“Service user and carer views need to be clearly and accurately embedded in annual reports.”

“The Chair (of the NPB) responded saying all Local Health Boards and Trusts have been informed of this requirement. A small amount of financial support has been made available to each Partnership Board to support this process. Sian Richards (Welsh Government Mental Health Strategy Lead) will be meeting the Service User and Carer members immediately after this to discuss how they can play an active role in the development of the Welsh Government report.”

I knew that an event had taken place in late September this year, pulling together the members of the Powys Mental Health Planning and Development Partnership (PMHP&DP), including those using mental health services and those close to them, to look at production of this year’s annual report. The work was being described as “co-production” – a word which can mean so many different things to different people. It is defined by the New Economics Foundation “as delivering public services in an equal and reciprocal relationship between professionals, people using services, their families and their neighbours”.

So, I asked my colleague Freda Lacey for an update about last week’s event.

Freda told me that four of the individual reps – Rhydian Parry, Meriel Richards, Kate Van Ende and Michelle Willingham – had contributed along with people working to provide statutory mental health services, Powys Public Health, a Powys county councillor, Powys Youth Justice Service and the Welsh Ambulance Service. Prior to the event the four individual reps had given feedback first on the structure of the event, and then about the way their contribution would be included in the Annual Report.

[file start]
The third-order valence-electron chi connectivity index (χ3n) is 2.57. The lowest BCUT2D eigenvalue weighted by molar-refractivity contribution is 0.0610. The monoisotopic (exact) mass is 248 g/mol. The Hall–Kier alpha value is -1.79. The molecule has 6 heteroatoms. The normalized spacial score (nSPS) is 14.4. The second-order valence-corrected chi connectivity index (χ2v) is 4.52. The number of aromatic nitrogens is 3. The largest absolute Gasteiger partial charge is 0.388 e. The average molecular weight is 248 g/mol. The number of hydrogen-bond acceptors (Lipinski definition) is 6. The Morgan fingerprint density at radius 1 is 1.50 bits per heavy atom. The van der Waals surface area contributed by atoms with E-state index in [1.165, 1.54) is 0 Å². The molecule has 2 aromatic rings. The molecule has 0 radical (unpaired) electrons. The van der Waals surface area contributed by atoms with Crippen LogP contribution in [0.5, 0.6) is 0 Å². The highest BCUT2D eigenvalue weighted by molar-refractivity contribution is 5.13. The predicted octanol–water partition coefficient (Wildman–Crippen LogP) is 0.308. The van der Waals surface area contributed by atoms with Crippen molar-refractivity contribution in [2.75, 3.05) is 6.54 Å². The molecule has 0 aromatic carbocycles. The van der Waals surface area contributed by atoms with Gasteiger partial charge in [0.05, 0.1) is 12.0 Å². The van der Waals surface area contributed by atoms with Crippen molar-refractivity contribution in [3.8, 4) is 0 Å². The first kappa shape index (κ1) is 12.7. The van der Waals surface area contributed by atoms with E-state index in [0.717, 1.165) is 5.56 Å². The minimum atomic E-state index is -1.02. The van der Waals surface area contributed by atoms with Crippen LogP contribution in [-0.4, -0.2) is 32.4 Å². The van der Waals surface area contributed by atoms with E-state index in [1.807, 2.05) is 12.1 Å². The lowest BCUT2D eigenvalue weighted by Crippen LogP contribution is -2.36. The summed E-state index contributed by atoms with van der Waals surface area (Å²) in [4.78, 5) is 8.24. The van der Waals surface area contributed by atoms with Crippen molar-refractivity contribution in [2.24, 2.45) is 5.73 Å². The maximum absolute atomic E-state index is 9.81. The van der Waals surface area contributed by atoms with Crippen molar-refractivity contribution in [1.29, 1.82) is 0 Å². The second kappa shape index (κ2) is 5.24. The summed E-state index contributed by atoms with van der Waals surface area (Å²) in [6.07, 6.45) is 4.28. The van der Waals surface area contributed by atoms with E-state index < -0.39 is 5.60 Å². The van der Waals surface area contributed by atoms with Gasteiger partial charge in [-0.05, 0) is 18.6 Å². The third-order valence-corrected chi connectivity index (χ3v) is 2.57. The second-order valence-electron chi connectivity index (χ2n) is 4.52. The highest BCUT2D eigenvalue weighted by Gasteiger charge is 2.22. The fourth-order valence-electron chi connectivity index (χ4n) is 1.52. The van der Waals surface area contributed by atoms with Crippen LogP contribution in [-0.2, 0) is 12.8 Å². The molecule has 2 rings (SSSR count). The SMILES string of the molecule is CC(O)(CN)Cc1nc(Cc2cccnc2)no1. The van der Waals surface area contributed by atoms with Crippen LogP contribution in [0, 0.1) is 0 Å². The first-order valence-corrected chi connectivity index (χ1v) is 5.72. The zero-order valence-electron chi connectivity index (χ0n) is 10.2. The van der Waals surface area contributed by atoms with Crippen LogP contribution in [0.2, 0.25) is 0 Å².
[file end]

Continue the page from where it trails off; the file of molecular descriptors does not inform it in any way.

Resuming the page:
The idea of a “timeline” was developed – the journey of an individual’s life from cradle to grave – along which mental health services could be accessed. Feedback was then given about these services.

The completed Annual Report will be signed off by Powys teaching Health Board (PtHB) in October before being passed to the Welsh Minister for Health & Social Services – Mark Drakeford. It comprises two parts – a written section, where the reps have made detailed feedback on the delivery plan and overall report, and an audio version containing real life voices. The voices will include contributions from an all age perspective, including children from the Sparks Project run by Tros Gynnal, an interview with an older couple relating to dementia, and excerpts from the DIY Futures book of stories – it’s the inside that matters, covering adults’ and older adults’ perspectives. Additionally, partners have been asked to give their feedback on how the voices of people in contact with services have helped shape their services. There will be contributions from Dyfed-Powys Police and the Children and Adolescent Mental Health Services team (CAMHS).

Clare Lines, Strategic Lead for Mental Health at PtHB, and chair of the Powys Mental Health Planning and Delivery Partnership, will also speak about the positive impact that the individual reps have made on her work and that of the Partnership.

We will let you know as soon as the Annual Report for 2013 - 14 is published. Watch this space!